Shining a light on the water

Gov. Sonny Perdue says that, back in 2007, Georgia and Alabama nearly resolved one part of a generation-long fight over water — the part that deals with the water drawn from Lake Allatoona.

But Alabama walked away, Perdue says.

Bob Riley, governor of the state to our west, doesn’t call Perdue a fibber. No, Riley uses the word “disingenuous.”

The point is, we don’t know which governor is talking straight. Every document that might back up Perdue’s account is under lock and key. Both he and Riley have sworn to keep details of their negotiations secret.

Want to see a copy of the document each man signed, vowing to keep his mouth shut? You can’t. It, too, is off-limits. One of the rules of court-ordered mediation, a spokesman for Perdue said.

In what has become known in Montgomery circles as the “Your friend Sonny” letter — that’s how Perdue signed it on July 31 — our Georgia governor challenged Alabama’s governor help him to make public the innards of past negotiations.

The cache of hidden documents, Perdue wrote, “only leads interested parties to speculate and to question the veracity of those of us who were in the room negotiating,” Perdue wrote.

The Georgia governor asked his counterpart to sign a confidentiality waiver — and also assigned Riley the task of obtaining the appropriate signature from Alabama Power, a party to the affair.

(Georgia Power, too, has a front row seat that you don’t. Perdue has named utility CEO Michael Garrett as his lead water negotiator.)

Todd Stacy, Riley’s press secretary, scoffs at Perdue’s open-mindedness. First, Stacy said, the Georgia governor is “cherry picking” his issues.

For instance, Perdue’s offer to make details of past negotiations public extended only to talks about Lake Allatoona and its basin, not the more volatile negotiations over water from Lake Lanier — which also involves Florida.

Secondly, Stacy said, Perdue understood his offer would be rejected when he made it. “I don’t know of any other entity involved in the water talks that would agree to it, and he knows it. It’s more political posturing than anything else,” Stacy said.

But last week, after meeting with Georgia’s congressional delegation, Perdue said he was serious about shining more light on water talks.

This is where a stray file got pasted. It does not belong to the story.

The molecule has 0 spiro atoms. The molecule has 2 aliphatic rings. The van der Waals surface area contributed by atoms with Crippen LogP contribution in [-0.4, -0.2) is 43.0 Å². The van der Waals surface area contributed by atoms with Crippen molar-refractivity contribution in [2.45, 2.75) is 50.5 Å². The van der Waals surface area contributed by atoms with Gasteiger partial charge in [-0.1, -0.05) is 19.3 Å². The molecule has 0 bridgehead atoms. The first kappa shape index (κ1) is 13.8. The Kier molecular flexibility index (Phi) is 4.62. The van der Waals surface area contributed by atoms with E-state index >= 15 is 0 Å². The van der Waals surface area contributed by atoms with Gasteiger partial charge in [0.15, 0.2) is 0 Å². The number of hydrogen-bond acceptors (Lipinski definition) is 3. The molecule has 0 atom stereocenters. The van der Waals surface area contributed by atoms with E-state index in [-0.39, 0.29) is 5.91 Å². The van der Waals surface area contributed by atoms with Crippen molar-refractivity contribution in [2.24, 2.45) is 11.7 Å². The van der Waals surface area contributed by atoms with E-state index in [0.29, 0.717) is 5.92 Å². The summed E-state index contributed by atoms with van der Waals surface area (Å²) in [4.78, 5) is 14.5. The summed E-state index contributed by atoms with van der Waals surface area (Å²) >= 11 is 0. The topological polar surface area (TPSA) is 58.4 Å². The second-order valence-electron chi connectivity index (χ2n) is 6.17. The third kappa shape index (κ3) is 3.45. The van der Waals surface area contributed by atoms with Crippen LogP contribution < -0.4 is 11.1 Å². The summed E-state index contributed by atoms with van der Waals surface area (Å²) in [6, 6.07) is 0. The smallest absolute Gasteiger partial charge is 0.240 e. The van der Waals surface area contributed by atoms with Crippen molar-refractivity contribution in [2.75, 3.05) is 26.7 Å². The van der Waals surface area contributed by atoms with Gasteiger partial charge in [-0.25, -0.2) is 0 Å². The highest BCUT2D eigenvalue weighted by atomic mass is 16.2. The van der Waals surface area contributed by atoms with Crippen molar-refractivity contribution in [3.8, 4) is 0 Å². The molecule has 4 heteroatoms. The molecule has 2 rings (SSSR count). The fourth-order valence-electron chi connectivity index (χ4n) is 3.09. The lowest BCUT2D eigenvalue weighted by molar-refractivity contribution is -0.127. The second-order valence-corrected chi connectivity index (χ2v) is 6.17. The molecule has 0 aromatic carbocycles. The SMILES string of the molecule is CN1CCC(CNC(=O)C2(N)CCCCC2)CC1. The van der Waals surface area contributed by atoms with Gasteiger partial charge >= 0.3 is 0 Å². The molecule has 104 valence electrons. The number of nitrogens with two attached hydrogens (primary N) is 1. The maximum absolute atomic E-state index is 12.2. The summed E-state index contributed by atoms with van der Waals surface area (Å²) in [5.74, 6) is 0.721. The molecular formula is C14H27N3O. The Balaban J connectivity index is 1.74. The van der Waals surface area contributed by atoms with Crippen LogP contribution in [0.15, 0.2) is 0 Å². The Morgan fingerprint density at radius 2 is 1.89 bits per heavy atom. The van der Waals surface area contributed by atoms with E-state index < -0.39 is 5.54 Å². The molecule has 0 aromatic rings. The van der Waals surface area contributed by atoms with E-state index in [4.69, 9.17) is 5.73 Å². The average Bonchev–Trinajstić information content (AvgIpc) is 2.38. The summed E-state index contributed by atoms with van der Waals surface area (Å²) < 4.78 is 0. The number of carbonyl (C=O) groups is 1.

“It would be my preference that these future negotiations not be covered by confidentiality agreements,” the Georgia governor said.

Even if this is unlikely to happen, it’s useful to look at why Perdue would argue for a more open process.

First, while many will argue that secrecy is a key to candid negotiations, Perdue clearly believes that a vow of silence has — at least in the past — also allowed Alabama and Florida to walk away without penalty.

Even the threat of publicity might help keep other governors at the table.

Georgia is also the one state in the trio with diverse interests in the water wars. Southwest Georgia has often sided with Alabama and Florida. Perdue has already made one trip to Columbus to assure locals that he won’t sell them down the Chattahoochee River.

Even if some dismiss it as posturing, advocating more openness could help the governor preserve that downstream trust.

Then there’s the numbers game.

With last month’s ruling by a federal judge, who said most of metro Atlanta has no right to drinking water from Lake Lanier, Georgia’s disadvantage in the courtroom became clear.

A congressional fix is needed, the judge said. But in Congress, things are no better. ”We have 13 members in the House. Florida has 25. Alabama has nine. So it’s a 34-to-13 kind of deal,” U.S. Rep. Lynn Westmoreland (R-Coweta County) said last week.

This state’s only numerical advantage comes with the 3.5 million throats that are watered daily by Lake Lanier alone. In terms of population, Georgia rules.

If these voices are to be kept in reserve, they must be engaged. And to be engaged, Perdue might argue, they must be informed.

Lindsay Thomas is a former Georgia congressman whose involvement in water issues stretches back decades. He once served as a kind of federal referee in the tri-state talks.

Thomas considers confidentiality — and the compromises that come with it — essential to resolving the water dispute, which he terms the most complicated issue he’s ever encountered.

“There were times when we were down to settling some highly technical matters, that really only our technical team understood and had the ability to deal with,” Thomas said. “In those cases, I don’t see the necessity of declaring that wide open for a lot of interpretation.”

But the average citizen shouldn’t feel shut out, the former congressman said. In fact, Thomas predicted that the three governors will be forced to find ways to wrap as many interests as possible into future negotiations.

For by requiring that Congress approve the use of Lake Lanier water for drinking, the federal judge has — in essence — created an informal court of appeals that will have to approve whatever water agreement the three states reach.

Any group or interest dissatisfied with the deal — environmentalists, for the sake of argument — would be able to force a very public debate in Washington.

“That’s the check-and-balance that says the states still cannot do something that runs afoul of the federal laws that are designed to protect the environment and the ecology of these rivers,” Thomas said.

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20 comments Add your comment

Base

August 23rd, 2009
3:33 pm

Sorry Sonny has an excuse for every failure if we listen to his spin. He has a lot to do transportation,water,economy,employment and budget wonder what his excuses are?

The Sarge

August 23rd, 2009
5:10 pm

Never mind excuses…that water never was intended, by the Corps of Eng, to support the unfettered and irresponsible growth of one metropolis. Water drawn, thus far, has been taken on the “assumption” of Community property. That the Corps has allowed Georgia to siphon this long is yet another sign of the “paper tiger” image which this moot outfit has more-than-amply earned since way before Katrina…but that’s another story.